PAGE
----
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Disability housing: debunking the myths about supported independent living

Learn about the common misconceptions plaguing SIL and why they just aren’t true.

Disability housing: debunking the myths about supported independent living

Learn about the common misconceptions plaguing SIL and why they just aren’t true.

In Australia, over 24% of people with disabilities live alone. Many of these individuals experience difficulties going about their daily lives because of their conditions.

Disability housing and supported independent living (SIL) gives individuals with disabilities a chance to live their lives independently and within a supportive community where they can help each other out and socialise with their peers.

This type of accommodation is not yet commonplace, which means many myths and misconceptions about disability housing and SIL persist.

In Australia, over 24% of people with disabilities live alone. Many of these individuals experience difficulties going about their daily lives because of their conditions.

Disability housing and supported independent living (SIL) gives individuals with disabilities a chance to live their lives independently and within a supportive community where they can help each other out and socialise with their peers.

This type of accommodation is not yet commonplace, which means many myths and misconceptions about disability housing and SIL persist.

Common myths about SIL

Myth #1: It’s like living in a nursing home

While independent living accommodations do come with the option of medical care and support, they aren’t in the same vein as nursing homes. SIL aims to give you, or a person with disabilities under your care, the opportunity to have their own space where they can live and work as independently as possible with little assistance.

You can, however, opt for full-time support until you or a person you’re caring for feels ready to manage things by themself.

Myth #2: You won’t get much privacy

SIL lets individuals with disabilities be as independent as possible. You can choose to have support workers only drop in once in a while to check in on how you, or the person under your care, are doing.

These living spaces can be tailor-made to suit the daily routine and physical needs of its occupant. This means visitation from support workers can be limited, giving occupants as much privacy as possible.

Myth #3: You need to learn life skills before signing up for SIL

You don’t need to have acquired the necessary life skills before joining SIL. 

Even if you, or the person you’re caring for, have not yet mastered the basic life skills needed for independent living, SIL services will make sure that you’re taught these skills during your time at the accommodation.

We also provide support for children with disabilities.

Get in touch with us to find out more.

We are Shine Social and Communities

Here at Shine, we aim to give individuals with disabilities the opportunity to live their lives independently, and in a supportive environment.

We empower individuals through our holistic approach, person-centred collaboration, and solution-focused facilities.

If you, or someone you know, wish to give disability housing and supported independent living a try, give us a call.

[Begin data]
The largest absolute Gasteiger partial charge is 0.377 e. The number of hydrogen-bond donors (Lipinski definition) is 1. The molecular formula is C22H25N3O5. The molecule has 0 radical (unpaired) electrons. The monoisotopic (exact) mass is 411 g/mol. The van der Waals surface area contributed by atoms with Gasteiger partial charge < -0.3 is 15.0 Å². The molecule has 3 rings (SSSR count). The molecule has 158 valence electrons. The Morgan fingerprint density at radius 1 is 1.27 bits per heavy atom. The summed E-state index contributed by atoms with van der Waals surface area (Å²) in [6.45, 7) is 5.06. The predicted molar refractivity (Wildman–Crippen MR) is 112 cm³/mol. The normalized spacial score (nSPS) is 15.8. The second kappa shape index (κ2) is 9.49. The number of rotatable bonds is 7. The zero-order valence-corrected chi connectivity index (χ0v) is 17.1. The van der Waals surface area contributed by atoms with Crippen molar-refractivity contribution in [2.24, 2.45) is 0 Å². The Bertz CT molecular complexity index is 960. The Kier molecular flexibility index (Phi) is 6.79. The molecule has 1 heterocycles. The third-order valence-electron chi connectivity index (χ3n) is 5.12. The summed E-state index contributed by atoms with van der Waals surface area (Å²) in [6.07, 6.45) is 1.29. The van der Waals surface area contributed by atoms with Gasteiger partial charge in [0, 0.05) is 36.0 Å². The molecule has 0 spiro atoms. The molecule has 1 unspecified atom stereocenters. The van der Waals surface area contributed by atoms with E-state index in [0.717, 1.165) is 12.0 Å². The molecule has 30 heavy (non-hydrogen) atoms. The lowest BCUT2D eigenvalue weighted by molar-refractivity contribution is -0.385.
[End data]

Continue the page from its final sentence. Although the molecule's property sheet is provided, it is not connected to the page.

Some of our other services include:

Supported independent living facilities

Peer and individual support

Disability community programmes

NDIS support coordination

Holidays and camps

A social hub

Short-term accommodation

We are Shine Social and Communities

Here at Shine, we aim to give individuals with disabilities the opportunity to live their lives independently, and in a supportive environment.

We empower individuals through our holistic approach, person-centred collaboration, and solution-focused facilities.

If you, or someone you know, wish to give disability housing and supported independent living a try, give us a call.

Some of our other services include:

Supported independent living facilities

Peer and individual support

Disability community programmes

NDIS support coordination

Holidays and camps

A social hub

Short-term accommodation

What our customers say

I like the Saturday program because I get to meet new people and make new friends. I like the activities that we get to do.

Kristian L

I like it when you go on the group. It gives me something to do , I like meeting people and I like the activities.

 

Calen

I love the Saturday group and I love being with everyone.

 

Keely

Great instructor, great technique and teaching style, I feel so good after my surfing session like my mind is clear and I can do this.

Kris

What our customers say

I like the Saturday program because I get to meet new people and make new friends. I like the activities that we get to do.

Kristian L

I like it when you go on the group. It gives me something to do , I like meeting people and I like the activities.

 

Calen

I love the Saturday group and I love being with everyone.

 

Keely

Great instructor, great technique and teaching style, I feel so good after my surfing session like my mind is clear and I can do this.

Kris

FAQs

How long can someone stay in supported accommodation?

An individual can stay for a few months or even several years if they wish. In some cases, people can remain in these accommodations permanently.

What is the cost of SIL?

The National Disability Insurance Scheme (NDIS) funds SIL for eligible individuals. How much funding a person receives depends on the NDIS assessment of a person’s individual needs.

SIL does not cover personal costs like vehicle expenses or travel expenses for holidays.

How old should you be for SIL?

An individual must be at least 18 years of age to qualify for SIL.

Get in touch with us today for more information and support on SIL.


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